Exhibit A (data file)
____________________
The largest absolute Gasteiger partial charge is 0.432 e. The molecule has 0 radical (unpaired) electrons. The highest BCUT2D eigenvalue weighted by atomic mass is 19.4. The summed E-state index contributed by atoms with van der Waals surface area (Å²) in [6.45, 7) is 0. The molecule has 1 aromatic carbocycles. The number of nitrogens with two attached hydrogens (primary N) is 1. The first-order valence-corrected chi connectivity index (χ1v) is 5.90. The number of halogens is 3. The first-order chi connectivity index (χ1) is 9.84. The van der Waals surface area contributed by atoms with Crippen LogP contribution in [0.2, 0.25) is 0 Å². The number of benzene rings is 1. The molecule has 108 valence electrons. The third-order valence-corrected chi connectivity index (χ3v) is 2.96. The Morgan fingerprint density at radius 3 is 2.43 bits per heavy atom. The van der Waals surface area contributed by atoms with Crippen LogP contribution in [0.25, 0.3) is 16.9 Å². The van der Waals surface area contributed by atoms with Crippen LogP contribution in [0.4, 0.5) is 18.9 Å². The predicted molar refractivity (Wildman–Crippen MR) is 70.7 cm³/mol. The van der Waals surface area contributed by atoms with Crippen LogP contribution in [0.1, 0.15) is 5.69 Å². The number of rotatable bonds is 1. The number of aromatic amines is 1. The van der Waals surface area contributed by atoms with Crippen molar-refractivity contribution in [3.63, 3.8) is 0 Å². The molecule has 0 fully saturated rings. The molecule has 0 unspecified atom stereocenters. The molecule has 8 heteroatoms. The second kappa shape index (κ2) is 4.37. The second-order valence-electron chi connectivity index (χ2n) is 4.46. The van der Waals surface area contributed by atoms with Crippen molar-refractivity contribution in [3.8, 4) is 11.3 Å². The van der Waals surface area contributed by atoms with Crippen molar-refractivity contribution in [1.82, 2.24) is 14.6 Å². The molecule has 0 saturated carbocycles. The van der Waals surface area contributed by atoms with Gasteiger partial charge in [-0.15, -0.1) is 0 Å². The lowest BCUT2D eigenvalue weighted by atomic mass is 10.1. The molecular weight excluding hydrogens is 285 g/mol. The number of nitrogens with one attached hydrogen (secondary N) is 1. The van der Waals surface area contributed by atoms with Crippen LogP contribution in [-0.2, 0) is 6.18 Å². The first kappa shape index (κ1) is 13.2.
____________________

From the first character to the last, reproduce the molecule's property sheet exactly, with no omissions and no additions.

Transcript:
The largest absolute Gasteiger partial charge is 0.432 e. The molecule has 0 radical (unpaired) electrons. The highest BCUT2D eigenvalue weighted by atomic mass is 19.4. The summed E-state index contributed by atoms with van der Waals surface area (Å²) in [6.45, 7) is 0. The molecule has 1 aromatic carbocycles. The number of nitrogens with two attached hydrogens (primary N) is 1. The first-order valence-corrected chi connectivity index (χ1v) is 5.90. The number of halogens is 3. The first-order chi connectivity index (χ1) is 9.84. The van der Waals surface area contributed by atoms with Crippen LogP contribution in [0.2, 0.25) is 0 Å². The number of benzene rings is 1. The molecule has 108 valence electrons. The third-order valence-corrected chi connectivity index (χ3v) is 2.96. The Morgan fingerprint density at radius 3 is 2.43 bits per heavy atom. The van der Waals surface area contributed by atoms with Crippen LogP contribution in [0.25, 0.3) is 16.9 Å². The van der Waals surface area contributed by atoms with Crippen LogP contribution in [0.4, 0.5) is 18.9 Å². The predicted molar refractivity (Wildman–Crippen MR) is 70.7 cm³/mol. The van der Waals surface area contributed by atoms with Crippen LogP contribution in [0.1, 0.15) is 5.69 Å². The number of rotatable bonds is 1. The number of aromatic amines is 1. The van der Waals surface area contributed by atoms with Crippen molar-refractivity contribution in [3.63, 3.8) is 0 Å². The molecule has 0 fully saturated rings. The molecule has 0 unspecified atom stereocenters. The molecule has 8 heteroatoms. The second kappa shape index (κ2) is 4.37. The second-order valence-electron chi connectivity index (χ2n) is 4.46. The van der Waals surface area contributed by atoms with Crippen molar-refractivity contribution in [3.8, 4) is 11.3 Å². The van der Waals surface area contributed by atoms with Crippen molar-refractivity contribution in [1.82, 2.24) is 14.6 Å². The molecule has 0 saturated carbocycles. The van der Waals surface area contributed by atoms with Gasteiger partial charge in [-0.15, -0.1) is 0 Å². The lowest BCUT2D eigenvalue weighted by atomic mass is 10.1. The molecular weight excluding hydrogens is 285 g/mol. The number of nitrogens with one attached hydrogen (secondary N) is 1. The van der Waals surface area contributed by atoms with Crippen LogP contribution in [-0.2, 0) is 6.18 Å². The first kappa shape index (κ1) is 13.2.